Soft vs hard enquiries 

Whenever you apply for credit, your creditor will assess your application and determine how big the risk is that you may miss a repayment or won’t be able to pay back your loan at all. Your credit report is one of the elements used to assess if you are a high or low-risk candidate. Financial institutions that provide credit want to see as many details as possible, that’s why a so-called hard request on your credit report is pulled. 

Buy Now Pay Later 

Studies have shown that millennials prefer Buy Now Pay Later (BNPL) solutions to actual credit cards. In fact, according to consultancy firm AlphaBeta, from 2004 until 2018, the proportion of young people with a credit card fell from 58% down to 41%. Furthermore, nearly 70% of millennials who use Afterpay were found to use their credit cards less.

Why is this? It’s quick, it’s easy, and it’s convenient: with companies like Zip or Afterpay, you can spread out payments over a specific period of time and keep the money on your own account for longer. BNPL can be used for bigger purchases but also for medical services like dental bills. It’s super convenient – however before you sign up for it, there is one thing you should know: BNPL is like getting a small loan and it can affect your credit score. While Afterpay will only pull a soft enquiry, Zip will send out a hard request. This can cause your credit score to drop. Before signing up for any BNPL services, inform yourself if they will send out a hard or soft request and how this may affect your credit score.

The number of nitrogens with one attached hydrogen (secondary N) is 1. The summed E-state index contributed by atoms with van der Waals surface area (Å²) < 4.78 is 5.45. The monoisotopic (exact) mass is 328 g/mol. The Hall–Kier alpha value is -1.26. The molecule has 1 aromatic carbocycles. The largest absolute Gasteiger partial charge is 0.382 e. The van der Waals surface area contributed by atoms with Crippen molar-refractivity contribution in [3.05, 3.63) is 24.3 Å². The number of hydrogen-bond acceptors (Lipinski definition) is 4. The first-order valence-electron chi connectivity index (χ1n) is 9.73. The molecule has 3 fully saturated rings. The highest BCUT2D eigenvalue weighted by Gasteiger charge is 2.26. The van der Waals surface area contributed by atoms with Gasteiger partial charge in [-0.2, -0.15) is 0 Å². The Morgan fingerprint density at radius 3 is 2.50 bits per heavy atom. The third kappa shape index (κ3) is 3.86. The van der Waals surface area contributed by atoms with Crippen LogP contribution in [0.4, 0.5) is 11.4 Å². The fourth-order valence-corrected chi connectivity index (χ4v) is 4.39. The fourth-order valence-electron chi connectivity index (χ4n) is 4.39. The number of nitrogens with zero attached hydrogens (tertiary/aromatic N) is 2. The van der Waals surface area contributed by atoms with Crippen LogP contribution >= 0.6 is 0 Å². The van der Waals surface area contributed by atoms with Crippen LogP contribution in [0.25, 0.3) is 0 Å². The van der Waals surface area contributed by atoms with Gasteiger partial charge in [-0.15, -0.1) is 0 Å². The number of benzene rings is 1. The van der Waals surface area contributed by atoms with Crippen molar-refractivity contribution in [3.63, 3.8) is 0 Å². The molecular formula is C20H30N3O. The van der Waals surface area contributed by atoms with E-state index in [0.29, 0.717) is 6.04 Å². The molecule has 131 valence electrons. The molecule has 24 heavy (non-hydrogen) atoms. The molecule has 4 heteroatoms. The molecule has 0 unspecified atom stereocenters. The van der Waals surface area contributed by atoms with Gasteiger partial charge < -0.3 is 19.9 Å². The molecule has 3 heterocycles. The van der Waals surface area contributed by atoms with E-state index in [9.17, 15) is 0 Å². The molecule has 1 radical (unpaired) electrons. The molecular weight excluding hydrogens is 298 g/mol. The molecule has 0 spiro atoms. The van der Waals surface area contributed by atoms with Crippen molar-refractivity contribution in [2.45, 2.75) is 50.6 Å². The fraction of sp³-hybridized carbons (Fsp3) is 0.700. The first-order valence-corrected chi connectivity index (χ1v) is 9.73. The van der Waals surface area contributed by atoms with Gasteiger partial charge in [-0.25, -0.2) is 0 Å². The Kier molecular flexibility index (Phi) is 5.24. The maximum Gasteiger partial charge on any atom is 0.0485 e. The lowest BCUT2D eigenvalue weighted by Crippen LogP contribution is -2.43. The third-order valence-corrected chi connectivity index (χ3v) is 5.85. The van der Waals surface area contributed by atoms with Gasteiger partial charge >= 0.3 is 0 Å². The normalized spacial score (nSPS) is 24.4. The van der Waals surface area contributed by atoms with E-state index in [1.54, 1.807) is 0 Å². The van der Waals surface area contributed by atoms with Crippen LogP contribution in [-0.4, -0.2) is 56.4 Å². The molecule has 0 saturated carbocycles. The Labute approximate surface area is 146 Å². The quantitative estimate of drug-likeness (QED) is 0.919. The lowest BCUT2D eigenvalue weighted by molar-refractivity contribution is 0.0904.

Unpaid parking tickets 

It’s easy to forget about a parking ticket. However, you should make sure you don’t! Once your council issues a default, the small fee can stain your credit score for up to 5 years. 

Making multiple loan applications 

Too many loan applications in a short period of time will negatively impact your credit score. In order to avoid this, you could space out your applications instead to ensure that you are offered loans with good interest rates and loan terms. 

Your phone payment plan 

If you apply for a post-paid phone plan, then you are effectively signing an instalment loan and the company you apply with might pull a hard enquiry that will affect your credit score short-term. 

Getting divorced 

While divorce itself won’t affect your credit score, the mess created while sorting out joint finances might. If you have any joint bank accounts or have co-signed for a loan, you are equally reliable to pay outstanding bills. Make sure that you and your ex-partner sort out who pays for what early in the process and that you both stick to it. Otherwise, it can take years for your credit score to recover!